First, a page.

|What's being built in 2013 at 6th and Garfield|
I admit I am partial to the period look, but in several community meetings I have attended in the past few weeks I have heard grumbling about the sterile, geometric boxiness of more recent builds in Salemtown. I would think that a plan for a more traditional row house style would be welcomed by some of the folk unhappy with some of what's been offered recently. That said, HR@G strikes a good balance to the rectilinear "G spot" homes across Garfield. Moreover, it is unequivocally more attractive that the slapdash, Lego-like disappointment across 6th Av N (I still am not sure what it is called. "Sixth & Garfield"?).
Everything I've read about HR@G says it will have 8 units, which is denser than what was previously proposed as the "Salem Gardens" concept 6 years ago when duplexes were to be built on this pivotal neighborhood site:
|Scaled back 2007 plan for duplexes at 6th and Garfield|
I am not bothered by the greater density of the Historic Row plan as others might be for a couple of reasons. First, Salem Gardens was unmistakably duplexified in its appearance. The row houses give a little more diversity to a neighborhood where duplexes could dominate (on some streets they already do) without some creative building and zoning. Second, the Salem Gardens proposal emerged several years ago after Salemtown Neighbors fought and won rezoning for three of the SG properties further south of the Historic Row site redeveloped for detached single family homes. The Salem Gardens group originally proposed mixed use (which SNNA supported):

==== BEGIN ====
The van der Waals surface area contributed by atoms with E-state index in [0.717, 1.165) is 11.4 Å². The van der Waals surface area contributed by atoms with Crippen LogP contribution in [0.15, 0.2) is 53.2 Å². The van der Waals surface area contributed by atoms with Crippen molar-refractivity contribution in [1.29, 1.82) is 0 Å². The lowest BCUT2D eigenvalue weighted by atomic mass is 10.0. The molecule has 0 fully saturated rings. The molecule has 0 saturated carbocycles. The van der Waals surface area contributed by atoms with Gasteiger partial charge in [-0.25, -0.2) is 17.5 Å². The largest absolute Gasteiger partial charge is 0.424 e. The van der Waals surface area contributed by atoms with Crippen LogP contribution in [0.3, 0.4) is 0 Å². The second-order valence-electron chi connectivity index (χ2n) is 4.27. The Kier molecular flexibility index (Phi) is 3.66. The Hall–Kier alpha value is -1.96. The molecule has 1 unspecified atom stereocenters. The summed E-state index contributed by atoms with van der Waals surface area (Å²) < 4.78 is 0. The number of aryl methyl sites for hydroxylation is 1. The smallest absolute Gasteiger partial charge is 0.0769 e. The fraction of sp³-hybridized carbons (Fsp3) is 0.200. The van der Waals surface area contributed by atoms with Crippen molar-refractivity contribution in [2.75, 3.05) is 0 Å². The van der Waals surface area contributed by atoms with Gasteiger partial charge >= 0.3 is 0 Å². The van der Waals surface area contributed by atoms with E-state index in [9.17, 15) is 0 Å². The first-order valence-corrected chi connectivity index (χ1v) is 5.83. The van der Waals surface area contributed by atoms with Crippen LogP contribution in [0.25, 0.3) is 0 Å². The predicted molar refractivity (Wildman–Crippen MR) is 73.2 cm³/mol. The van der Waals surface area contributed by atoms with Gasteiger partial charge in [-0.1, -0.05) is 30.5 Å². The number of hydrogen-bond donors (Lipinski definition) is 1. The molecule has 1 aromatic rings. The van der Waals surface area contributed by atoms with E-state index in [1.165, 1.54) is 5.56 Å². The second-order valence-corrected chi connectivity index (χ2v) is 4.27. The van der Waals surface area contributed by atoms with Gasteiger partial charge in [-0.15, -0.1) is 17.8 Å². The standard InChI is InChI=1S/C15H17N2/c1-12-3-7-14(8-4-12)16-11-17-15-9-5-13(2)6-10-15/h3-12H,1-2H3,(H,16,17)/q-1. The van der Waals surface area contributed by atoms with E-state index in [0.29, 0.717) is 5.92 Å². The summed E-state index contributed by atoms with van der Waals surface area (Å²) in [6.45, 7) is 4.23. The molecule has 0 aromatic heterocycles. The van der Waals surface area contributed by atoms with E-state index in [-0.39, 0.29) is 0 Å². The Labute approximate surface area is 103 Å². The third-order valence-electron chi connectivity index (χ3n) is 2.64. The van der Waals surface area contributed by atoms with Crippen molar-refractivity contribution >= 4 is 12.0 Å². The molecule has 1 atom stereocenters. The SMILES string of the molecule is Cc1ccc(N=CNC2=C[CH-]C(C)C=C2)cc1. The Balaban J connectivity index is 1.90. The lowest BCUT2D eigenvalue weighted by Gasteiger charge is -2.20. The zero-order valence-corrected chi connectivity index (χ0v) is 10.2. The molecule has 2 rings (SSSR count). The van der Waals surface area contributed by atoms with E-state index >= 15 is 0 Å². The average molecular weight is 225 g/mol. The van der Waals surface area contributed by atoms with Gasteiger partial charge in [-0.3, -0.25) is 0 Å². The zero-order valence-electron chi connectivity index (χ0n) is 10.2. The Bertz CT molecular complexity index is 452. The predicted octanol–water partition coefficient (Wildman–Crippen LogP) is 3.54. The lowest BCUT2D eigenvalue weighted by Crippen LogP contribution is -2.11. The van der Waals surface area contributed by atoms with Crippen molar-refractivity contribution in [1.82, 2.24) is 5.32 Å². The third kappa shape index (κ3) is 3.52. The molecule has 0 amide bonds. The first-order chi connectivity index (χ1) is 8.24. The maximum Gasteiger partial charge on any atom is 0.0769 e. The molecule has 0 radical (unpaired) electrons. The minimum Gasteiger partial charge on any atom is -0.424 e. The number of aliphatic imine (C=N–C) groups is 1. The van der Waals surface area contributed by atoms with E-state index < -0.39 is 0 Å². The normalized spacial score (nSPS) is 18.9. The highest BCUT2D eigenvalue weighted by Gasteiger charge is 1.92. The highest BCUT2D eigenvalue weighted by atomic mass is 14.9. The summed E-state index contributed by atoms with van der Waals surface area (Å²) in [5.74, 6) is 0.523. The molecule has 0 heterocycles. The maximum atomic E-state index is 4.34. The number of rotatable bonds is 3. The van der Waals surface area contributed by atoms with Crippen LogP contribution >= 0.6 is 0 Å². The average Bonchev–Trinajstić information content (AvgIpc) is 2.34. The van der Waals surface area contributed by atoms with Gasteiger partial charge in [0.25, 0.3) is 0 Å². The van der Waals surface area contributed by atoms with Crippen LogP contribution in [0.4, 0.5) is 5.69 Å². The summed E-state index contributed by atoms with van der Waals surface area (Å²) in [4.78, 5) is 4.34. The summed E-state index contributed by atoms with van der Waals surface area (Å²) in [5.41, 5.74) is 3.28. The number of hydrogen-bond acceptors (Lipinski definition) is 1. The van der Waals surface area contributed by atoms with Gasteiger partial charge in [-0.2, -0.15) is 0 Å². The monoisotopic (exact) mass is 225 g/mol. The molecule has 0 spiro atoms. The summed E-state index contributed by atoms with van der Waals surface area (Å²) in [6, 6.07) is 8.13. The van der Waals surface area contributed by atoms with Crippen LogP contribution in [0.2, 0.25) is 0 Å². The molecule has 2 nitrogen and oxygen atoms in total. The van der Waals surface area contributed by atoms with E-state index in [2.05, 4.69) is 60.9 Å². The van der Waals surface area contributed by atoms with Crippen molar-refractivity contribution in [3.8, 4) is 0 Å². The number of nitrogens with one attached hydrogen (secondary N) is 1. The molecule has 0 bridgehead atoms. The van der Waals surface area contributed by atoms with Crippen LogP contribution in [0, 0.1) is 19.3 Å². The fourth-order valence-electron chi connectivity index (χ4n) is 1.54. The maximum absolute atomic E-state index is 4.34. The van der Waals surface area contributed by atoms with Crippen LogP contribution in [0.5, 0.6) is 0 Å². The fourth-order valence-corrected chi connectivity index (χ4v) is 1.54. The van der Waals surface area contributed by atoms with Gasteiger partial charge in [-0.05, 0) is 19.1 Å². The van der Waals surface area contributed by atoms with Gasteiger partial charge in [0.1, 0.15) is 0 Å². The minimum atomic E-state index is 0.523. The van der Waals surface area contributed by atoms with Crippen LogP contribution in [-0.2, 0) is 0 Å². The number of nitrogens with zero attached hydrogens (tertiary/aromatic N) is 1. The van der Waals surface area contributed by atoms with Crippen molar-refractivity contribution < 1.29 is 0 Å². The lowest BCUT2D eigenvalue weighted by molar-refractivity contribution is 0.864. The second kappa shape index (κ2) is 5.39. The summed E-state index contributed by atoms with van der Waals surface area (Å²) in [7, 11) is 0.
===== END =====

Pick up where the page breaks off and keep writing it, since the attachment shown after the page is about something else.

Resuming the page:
|2006 mixed use concept for 6th and Garfield|
Then the SG group pulled a u-turn and lobbied unsuccessfully to return to all duplexes. One of the detached SF homes for which SNNA won rezoning is already built and owned. Two more can be built if current property owners ever tear down some old triplexes.
So, I am not concerned about the greater density that current developers of the Historic Row at Garfield plan for 6th and Garfield. It is balanced, thanks to thoughtful and diligent planning, by zoning for 3 lower-density, detached homes to its south. We just need to stay vigilant that the lower density nearby is not rezoned to mirror the lots where HR@G is going up. "Diversity" remains the name of the Salemtown development game.